Law, Society and Transition in Myanmar
Co-edited by Melissa Crouch, UNSW Law and Tim Lindsey
This edited volume addresses the dynamics of the legal system of Myanmar/Burma in the context of the dramatic but incomplete transition to democracy that formally began in 2011. It includes contributions from leading scholars on a range of key legal issues now facing Myanmar, such as judicial independence, constitutional law, human rights and institutional reform. The first chapter examines how a resurrection of law has started in Myanmar with opportunities emerging for law reform that would have been unthinkable five years ago. The current political transition has reinvigorated engagement between the legal profession and the government, including the Parliament and the Attorney-General’s Office. It has also created room for connections between local actors and international law firms, non-government organisations and a range of other groups. The resulting scramble for information by legal practitioners and international development agencies is a reflection of the practical challenges for access to information about law in Myanmar and the lack of scholarship on law in the country. The book also features chapters on the legal history of Myanmar, electoral reform, the role of the judiciary, economic reforms and the state of company law. It also draws on the experiences of other countries to contextualise Myanmar’s transition to democracy in a comparative setting, including Myanmar’s participation in regional bodies such as ASEAN. This topical book comes at a critical juncture in Myanmar’s legal development and will be an invaluable resource for students and teachers seeking greater understanding of the legal system of Myanmar.
Demystifying Sustainability: Towards Real Solutions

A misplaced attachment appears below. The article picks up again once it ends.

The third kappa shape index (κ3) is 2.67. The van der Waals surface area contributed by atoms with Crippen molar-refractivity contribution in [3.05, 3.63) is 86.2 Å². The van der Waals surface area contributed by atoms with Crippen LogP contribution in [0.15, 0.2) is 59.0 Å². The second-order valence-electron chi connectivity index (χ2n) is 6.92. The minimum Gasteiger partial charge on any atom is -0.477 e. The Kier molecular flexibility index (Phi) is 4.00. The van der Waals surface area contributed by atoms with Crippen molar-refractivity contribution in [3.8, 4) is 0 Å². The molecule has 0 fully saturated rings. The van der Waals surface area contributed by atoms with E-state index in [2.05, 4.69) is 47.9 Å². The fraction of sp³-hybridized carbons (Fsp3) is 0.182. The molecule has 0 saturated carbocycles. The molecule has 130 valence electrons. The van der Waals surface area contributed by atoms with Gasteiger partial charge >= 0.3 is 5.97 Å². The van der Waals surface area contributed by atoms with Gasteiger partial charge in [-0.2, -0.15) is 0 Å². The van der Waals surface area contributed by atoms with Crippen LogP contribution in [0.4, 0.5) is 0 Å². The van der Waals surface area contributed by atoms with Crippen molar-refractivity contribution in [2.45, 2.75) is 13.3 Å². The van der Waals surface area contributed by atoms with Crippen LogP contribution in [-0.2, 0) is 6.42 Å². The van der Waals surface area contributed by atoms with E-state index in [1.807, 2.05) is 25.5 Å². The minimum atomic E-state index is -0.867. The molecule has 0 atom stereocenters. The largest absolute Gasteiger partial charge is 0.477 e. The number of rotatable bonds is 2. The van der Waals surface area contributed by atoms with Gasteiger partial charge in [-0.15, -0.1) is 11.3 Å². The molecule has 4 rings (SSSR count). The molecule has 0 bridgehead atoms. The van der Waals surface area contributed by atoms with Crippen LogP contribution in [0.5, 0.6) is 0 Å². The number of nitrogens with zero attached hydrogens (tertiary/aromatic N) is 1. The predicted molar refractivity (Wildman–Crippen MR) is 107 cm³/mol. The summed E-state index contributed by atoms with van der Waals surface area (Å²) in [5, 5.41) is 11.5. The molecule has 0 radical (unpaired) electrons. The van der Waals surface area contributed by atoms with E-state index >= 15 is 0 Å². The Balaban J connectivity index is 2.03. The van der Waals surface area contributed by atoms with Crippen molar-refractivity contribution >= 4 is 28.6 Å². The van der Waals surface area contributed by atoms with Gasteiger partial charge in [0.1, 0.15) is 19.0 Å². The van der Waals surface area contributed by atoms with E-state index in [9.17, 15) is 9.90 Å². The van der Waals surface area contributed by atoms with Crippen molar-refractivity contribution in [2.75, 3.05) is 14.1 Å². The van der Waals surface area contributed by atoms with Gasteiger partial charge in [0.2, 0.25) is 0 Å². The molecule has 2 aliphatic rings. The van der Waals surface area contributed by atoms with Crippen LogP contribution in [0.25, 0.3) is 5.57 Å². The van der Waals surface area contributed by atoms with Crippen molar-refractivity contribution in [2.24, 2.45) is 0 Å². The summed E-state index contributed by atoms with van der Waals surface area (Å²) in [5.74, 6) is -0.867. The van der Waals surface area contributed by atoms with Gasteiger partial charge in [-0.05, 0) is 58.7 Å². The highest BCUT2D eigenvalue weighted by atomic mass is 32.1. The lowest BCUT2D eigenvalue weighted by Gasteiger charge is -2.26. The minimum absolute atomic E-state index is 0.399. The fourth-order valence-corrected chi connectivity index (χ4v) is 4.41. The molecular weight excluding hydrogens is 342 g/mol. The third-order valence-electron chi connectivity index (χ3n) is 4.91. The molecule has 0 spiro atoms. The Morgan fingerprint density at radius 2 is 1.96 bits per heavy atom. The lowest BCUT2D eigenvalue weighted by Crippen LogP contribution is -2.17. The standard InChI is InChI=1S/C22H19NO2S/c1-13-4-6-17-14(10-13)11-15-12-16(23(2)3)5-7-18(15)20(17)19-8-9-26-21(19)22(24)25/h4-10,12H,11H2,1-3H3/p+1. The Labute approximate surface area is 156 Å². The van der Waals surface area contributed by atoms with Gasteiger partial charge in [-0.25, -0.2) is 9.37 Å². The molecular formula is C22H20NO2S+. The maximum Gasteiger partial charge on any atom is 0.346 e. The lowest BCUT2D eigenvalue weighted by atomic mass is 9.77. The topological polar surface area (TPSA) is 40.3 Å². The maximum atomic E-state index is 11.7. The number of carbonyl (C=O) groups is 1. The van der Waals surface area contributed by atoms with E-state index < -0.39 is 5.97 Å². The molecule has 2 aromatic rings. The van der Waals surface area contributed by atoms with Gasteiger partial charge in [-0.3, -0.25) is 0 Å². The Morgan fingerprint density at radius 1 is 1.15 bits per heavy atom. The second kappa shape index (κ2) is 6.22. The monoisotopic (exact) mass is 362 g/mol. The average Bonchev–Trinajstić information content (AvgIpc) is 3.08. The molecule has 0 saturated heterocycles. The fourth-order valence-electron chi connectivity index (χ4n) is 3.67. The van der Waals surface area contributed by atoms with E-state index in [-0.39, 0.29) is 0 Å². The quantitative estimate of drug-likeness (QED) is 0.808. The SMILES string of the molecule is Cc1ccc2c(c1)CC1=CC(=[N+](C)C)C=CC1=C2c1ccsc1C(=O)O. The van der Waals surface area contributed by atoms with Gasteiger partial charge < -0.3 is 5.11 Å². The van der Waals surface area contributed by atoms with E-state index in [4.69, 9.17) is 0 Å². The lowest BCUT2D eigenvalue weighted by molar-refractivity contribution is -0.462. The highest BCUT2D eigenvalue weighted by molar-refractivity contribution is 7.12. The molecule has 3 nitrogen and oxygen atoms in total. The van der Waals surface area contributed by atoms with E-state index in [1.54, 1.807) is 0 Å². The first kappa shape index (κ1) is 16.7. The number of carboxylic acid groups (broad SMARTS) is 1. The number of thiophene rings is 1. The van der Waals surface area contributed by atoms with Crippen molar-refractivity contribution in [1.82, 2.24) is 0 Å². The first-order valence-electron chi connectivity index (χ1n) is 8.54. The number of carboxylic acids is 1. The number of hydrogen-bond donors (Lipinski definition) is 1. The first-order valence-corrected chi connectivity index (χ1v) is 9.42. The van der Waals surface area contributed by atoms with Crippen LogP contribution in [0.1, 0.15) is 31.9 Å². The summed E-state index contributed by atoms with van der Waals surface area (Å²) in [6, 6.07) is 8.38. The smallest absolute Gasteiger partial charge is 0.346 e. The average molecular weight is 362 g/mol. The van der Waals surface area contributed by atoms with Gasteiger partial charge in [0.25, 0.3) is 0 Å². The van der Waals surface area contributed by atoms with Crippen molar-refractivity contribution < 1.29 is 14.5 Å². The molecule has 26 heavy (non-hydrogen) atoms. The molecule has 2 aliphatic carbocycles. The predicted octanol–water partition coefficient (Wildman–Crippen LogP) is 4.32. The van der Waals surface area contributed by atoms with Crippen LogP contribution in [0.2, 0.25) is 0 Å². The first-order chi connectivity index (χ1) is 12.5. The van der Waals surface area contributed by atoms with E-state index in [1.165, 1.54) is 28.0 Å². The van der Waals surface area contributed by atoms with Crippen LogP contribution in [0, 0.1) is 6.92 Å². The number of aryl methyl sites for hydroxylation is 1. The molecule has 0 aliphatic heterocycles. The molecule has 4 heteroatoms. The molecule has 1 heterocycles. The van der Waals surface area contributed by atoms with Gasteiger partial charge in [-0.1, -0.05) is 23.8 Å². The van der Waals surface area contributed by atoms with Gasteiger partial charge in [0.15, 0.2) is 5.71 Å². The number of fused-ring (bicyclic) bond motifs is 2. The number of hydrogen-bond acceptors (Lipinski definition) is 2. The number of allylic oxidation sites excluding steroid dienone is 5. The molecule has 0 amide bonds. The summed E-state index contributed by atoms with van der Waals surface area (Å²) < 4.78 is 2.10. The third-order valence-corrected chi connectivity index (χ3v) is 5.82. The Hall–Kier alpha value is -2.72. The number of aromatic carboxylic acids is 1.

Dr Haydn Washington, UNSW Science
Much has been said about the terms “sustainability” and “sustainable development”. This book aims to demystify sustainability so that the layperson can understand the key issues, questions and values involved. Accessible and engaging, the book examines the “old” sustainability of the past and looks to the future, considering how economic, ecological and social sustainability should be defined if we are to solve the entwined environmental, economic and social crises. It looks to the future after examining the difficult but central issues of overpopulation and overconsumption that drive unsustainability and explores the central role played by society’s world view and ethics, along with humanity’s most dangerous characteristic – denial.
Military Robots – Mapping the Moral Landscape
Jai Galliott, UNSW Arts & Social Sciences
Philosophers have wrestled over the morality and ethics of war for nearly as long as humans have been waging it. The death and destruction that unmanned warfare entails magnifies the challenges we face in conventional warfare and everyday society. Intrinsically linked are questions and perennial problems concerning what justifies the initial resort to war, who may be legitimately targeted, who should be permitted to serve the military, and the methods of dealing with violations of the laws of war. This book provides a comprehensive and unifying analysis of the moral, political and social questions concerning the rise of drone warfare.
Men Who Sell Sex – Global Perspectives
Edited by Scientia Professor Peter Aggleton, Arts & Social Sciences
All over the world, men as well as women exchange sex for money and other rewards. Yet relatively little is known about male sex work, leaving major questions unanswered about the individuals involved: their personal and social identities, their self-understandings and beliefs, the practices concerned, and the contexts in which these occur. Edited by Scientia Professor Peter Aggleton, this book updates a groundbreaking 1998 volume of the same name. It includes new chapters exploring health, social, political and human rights issues. Pushing the boundaries of current understandings, Men Who Sell Sex is a key book for academics and researchers interested in sex work and men’s health.
Fugitive Books: The U Committee’s Book Fair 1968–2012 & Women’s Voluntary Work at UNSW
The UNSW Book Fair, Sydney’s largest book sale, started in 1968 during a moment of optimism for bookselling and publishing, and closed in 2012 at a time of uncertainty over the future of books and libraries. The Book Fair was founded, organised and run by the U Committee, a group of volunteer women who fundraised for a diversity of projects at UNSW. It was the committee’s largest, most demanding, and most financially rewarding fundraising activity. This book tells the story of that book fair, as well as of the significant contribution of the U Committee.